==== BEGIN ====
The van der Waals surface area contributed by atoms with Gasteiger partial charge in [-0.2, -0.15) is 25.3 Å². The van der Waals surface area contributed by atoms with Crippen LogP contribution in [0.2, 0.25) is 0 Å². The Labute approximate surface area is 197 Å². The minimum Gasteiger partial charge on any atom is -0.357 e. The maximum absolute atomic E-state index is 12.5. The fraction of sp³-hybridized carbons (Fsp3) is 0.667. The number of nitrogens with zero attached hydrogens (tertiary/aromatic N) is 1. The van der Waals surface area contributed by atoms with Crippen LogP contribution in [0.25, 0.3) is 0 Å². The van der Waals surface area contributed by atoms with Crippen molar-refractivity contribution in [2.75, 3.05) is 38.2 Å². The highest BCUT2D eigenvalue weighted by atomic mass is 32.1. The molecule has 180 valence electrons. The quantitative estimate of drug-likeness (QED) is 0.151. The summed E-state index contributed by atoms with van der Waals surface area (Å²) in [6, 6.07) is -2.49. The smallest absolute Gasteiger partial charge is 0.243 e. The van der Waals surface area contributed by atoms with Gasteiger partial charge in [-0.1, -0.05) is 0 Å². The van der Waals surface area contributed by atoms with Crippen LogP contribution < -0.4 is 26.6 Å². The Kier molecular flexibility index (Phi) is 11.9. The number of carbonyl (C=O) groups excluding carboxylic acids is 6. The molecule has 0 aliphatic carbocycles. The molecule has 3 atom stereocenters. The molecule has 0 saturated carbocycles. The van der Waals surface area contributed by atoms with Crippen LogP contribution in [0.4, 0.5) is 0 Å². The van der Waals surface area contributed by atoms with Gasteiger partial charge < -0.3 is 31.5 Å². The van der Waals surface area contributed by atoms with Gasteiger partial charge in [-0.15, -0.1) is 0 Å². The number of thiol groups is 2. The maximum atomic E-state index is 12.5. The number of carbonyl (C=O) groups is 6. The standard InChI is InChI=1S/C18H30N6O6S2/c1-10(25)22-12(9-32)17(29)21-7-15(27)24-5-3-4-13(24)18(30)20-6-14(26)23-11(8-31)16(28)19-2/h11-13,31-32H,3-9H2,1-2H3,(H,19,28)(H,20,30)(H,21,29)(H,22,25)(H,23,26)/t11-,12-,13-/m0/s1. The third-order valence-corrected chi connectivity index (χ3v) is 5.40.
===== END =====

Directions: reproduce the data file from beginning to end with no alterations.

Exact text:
The van der Waals surface area contributed by atoms with Gasteiger partial charge in [-0.2, -0.15) is 25.3 Å². The van der Waals surface area contributed by atoms with Crippen LogP contribution in [0.2, 0.25) is 0 Å². The Labute approximate surface area is 197 Å². The minimum Gasteiger partial charge on any atom is -0.357 e. The maximum absolute atomic E-state index is 12.5. The fraction of sp³-hybridized carbons (Fsp3) is 0.667. The number of nitrogens with zero attached hydrogens (tertiary/aromatic N) is 1. The van der Waals surface area contributed by atoms with Crippen LogP contribution in [0.25, 0.3) is 0 Å². The van der Waals surface area contributed by atoms with Crippen molar-refractivity contribution in [2.75, 3.05) is 38.2 Å². The highest BCUT2D eigenvalue weighted by atomic mass is 32.1. The molecule has 180 valence electrons. The quantitative estimate of drug-likeness (QED) is 0.151. The summed E-state index contributed by atoms with van der Waals surface area (Å²) in [6, 6.07) is -2.49. The smallest absolute Gasteiger partial charge is 0.243 e. The van der Waals surface area contributed by atoms with Gasteiger partial charge in [-0.1, -0.05) is 0 Å². The van der Waals surface area contributed by atoms with Crippen LogP contribution < -0.4 is 26.6 Å². The Kier molecular flexibility index (Phi) is 11.9. The number of carbonyl (C=O) groups excluding carboxylic acids is 6. The molecule has 0 aliphatic carbocycles. The molecule has 3 atom stereocenters. The molecule has 0 saturated carbocycles. The van der Waals surface area contributed by atoms with Crippen LogP contribution in [0.4, 0.5) is 0 Å². The van der Waals surface area contributed by atoms with Gasteiger partial charge < -0.3 is 31.5 Å². The van der Waals surface area contributed by atoms with Gasteiger partial charge in [-0.15, -0.1) is 0 Å². The number of thiol groups is 2. The maximum atomic E-state index is 12.5. The number of carbonyl (C=O) groups is 6. The standard InChI is InChI=1S/C18H30N6O6S2/c1-10(25)22-12(9-32)17(29)21-7-15(27)24-5-3-4-13(24)18(30)20-6-14(26)23-11(8-31)16(28)19-2/h11-13,31-32H,3-9H2,1-2H3,(H,19,28)(H,20,30)(H,21,29)(H,22,25)(H,23,26)/t11-,12-,13-/m0/s1. The third-order valence-corrected chi connectivity index (χ3v) is 5.40.